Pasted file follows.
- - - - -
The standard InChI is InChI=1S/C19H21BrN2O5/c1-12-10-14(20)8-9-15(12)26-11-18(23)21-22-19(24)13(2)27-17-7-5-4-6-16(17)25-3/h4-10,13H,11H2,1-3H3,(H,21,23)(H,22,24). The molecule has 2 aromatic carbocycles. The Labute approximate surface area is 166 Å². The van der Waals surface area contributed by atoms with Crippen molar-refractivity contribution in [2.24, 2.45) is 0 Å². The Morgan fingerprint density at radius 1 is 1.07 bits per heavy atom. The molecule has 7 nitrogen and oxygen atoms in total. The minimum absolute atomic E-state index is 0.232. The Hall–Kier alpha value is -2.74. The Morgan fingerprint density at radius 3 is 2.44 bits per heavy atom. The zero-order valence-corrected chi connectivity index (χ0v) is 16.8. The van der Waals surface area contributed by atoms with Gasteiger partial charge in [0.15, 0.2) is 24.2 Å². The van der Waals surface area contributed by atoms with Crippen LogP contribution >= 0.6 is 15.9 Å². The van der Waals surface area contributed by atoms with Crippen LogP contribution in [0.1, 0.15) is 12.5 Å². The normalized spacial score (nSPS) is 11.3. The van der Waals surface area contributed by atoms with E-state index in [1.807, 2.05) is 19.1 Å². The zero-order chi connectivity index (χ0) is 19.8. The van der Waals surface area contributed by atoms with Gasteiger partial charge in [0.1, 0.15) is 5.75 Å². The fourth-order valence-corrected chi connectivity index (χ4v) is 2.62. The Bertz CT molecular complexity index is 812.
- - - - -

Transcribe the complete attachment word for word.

The standard InChI is InChI=1S/C19H21BrN2O5/c1-12-10-14(20)8-9-15(12)26-11-18(23)21-22-19(24)13(2)27-17-7-5-4-6-16(17)25-3/h4-10,13H,11H2,1-3H3,(H,21,23)(H,22,24). The molecule has 2 aromatic carbocycles. The Labute approximate surface area is 166 Å². The van der Waals surface area contributed by atoms with Crippen molar-refractivity contribution in [2.24, 2.45) is 0 Å². The Morgan fingerprint density at radius 1 is 1.07 bits per heavy atom. The molecule has 7 nitrogen and oxygen atoms in total. The minimum absolute atomic E-state index is 0.232. The Hall–Kier alpha value is -2.74. The Morgan fingerprint density at radius 3 is 2.44 bits per heavy atom. The zero-order valence-corrected chi connectivity index (χ0v) is 16.8. The van der Waals surface area contributed by atoms with Gasteiger partial charge in [0.15, 0.2) is 24.2 Å². The van der Waals surface area contributed by atoms with Crippen LogP contribution >= 0.6 is 15.9 Å². The van der Waals surface area contributed by atoms with Crippen LogP contribution in [0.1, 0.15) is 12.5 Å². The normalized spacial score (nSPS) is 11.3. The van der Waals surface area contributed by atoms with E-state index in [1.807, 2.05) is 19.1 Å². The zero-order chi connectivity index (χ0) is 19.8. The van der Waals surface area contributed by atoms with Gasteiger partial charge in [0.1, 0.15) is 5.75 Å². The fourth-order valence-corrected chi connectivity index (χ4v) is 2.62. The Bertz CT molecular complexity index is 812.